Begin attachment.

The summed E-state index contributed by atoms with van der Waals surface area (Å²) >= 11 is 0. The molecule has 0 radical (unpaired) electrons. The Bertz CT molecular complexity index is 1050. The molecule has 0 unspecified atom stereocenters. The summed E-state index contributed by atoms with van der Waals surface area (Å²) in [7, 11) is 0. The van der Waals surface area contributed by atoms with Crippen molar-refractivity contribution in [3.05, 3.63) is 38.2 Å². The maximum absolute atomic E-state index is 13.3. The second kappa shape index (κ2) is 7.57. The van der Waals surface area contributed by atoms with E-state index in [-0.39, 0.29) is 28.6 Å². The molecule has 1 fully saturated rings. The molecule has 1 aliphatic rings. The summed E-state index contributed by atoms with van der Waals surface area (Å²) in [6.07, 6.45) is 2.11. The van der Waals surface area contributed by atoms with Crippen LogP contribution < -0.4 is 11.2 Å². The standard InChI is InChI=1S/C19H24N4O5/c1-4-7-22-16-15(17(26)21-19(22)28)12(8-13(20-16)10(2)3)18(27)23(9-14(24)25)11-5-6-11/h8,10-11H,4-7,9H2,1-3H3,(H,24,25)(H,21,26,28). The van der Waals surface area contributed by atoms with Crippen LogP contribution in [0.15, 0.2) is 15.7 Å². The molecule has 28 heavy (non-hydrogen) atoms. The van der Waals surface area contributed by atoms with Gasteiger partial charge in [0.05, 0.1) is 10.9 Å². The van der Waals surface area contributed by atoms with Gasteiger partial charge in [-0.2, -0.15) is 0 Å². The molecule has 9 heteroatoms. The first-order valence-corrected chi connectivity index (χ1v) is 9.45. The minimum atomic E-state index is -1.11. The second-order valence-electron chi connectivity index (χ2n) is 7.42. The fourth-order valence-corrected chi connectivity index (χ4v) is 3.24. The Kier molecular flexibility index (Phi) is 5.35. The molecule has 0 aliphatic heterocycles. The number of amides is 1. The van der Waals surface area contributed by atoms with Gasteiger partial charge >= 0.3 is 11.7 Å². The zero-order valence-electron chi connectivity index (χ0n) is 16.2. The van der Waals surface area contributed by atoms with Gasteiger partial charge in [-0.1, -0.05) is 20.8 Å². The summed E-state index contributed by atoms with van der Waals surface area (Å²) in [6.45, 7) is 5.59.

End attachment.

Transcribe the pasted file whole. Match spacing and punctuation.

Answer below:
The summed E-state index contributed by atoms with van der Waals surface area (Å²) >= 11 is 0. The molecule has 0 radical (unpaired) electrons. The Bertz CT molecular complexity index is 1050. The molecule has 0 unspecified atom stereocenters. The summed E-state index contributed by atoms with van der Waals surface area (Å²) in [7, 11) is 0. The van der Waals surface area contributed by atoms with Crippen molar-refractivity contribution in [3.05, 3.63) is 38.2 Å². The maximum absolute atomic E-state index is 13.3. The second kappa shape index (κ2) is 7.57. The van der Waals surface area contributed by atoms with E-state index in [-0.39, 0.29) is 28.6 Å². The molecule has 1 fully saturated rings. The molecule has 1 aliphatic rings. The summed E-state index contributed by atoms with van der Waals surface area (Å²) in [6.07, 6.45) is 2.11. The van der Waals surface area contributed by atoms with Crippen LogP contribution < -0.4 is 11.2 Å². The standard InChI is InChI=1S/C19H24N4O5/c1-4-7-22-16-15(17(26)21-19(22)28)12(8-13(20-16)10(2)3)18(27)23(9-14(24)25)11-5-6-11/h8,10-11H,4-7,9H2,1-3H3,(H,24,25)(H,21,26,28). The van der Waals surface area contributed by atoms with Crippen LogP contribution in [0.15, 0.2) is 15.7 Å². The molecule has 28 heavy (non-hydrogen) atoms. The van der Waals surface area contributed by atoms with Gasteiger partial charge in [0.05, 0.1) is 10.9 Å². The van der Waals surface area contributed by atoms with Gasteiger partial charge in [-0.2, -0.15) is 0 Å². The molecule has 9 heteroatoms. The first-order valence-corrected chi connectivity index (χ1v) is 9.45. The minimum atomic E-state index is -1.11. The second-order valence-electron chi connectivity index (χ2n) is 7.42. The fourth-order valence-corrected chi connectivity index (χ4v) is 3.24. The Kier molecular flexibility index (Phi) is 5.35. The molecule has 0 aliphatic heterocycles. The number of amides is 1. The van der Waals surface area contributed by atoms with Gasteiger partial charge >= 0.3 is 11.7 Å². The zero-order valence-electron chi connectivity index (χ0n) is 16.2. The van der Waals surface area contributed by atoms with Gasteiger partial charge in [-0.1, -0.05) is 20.8 Å². The summed E-state index contributed by atoms with van der Waals surface area (Å²) in [6.45, 7) is 5.59.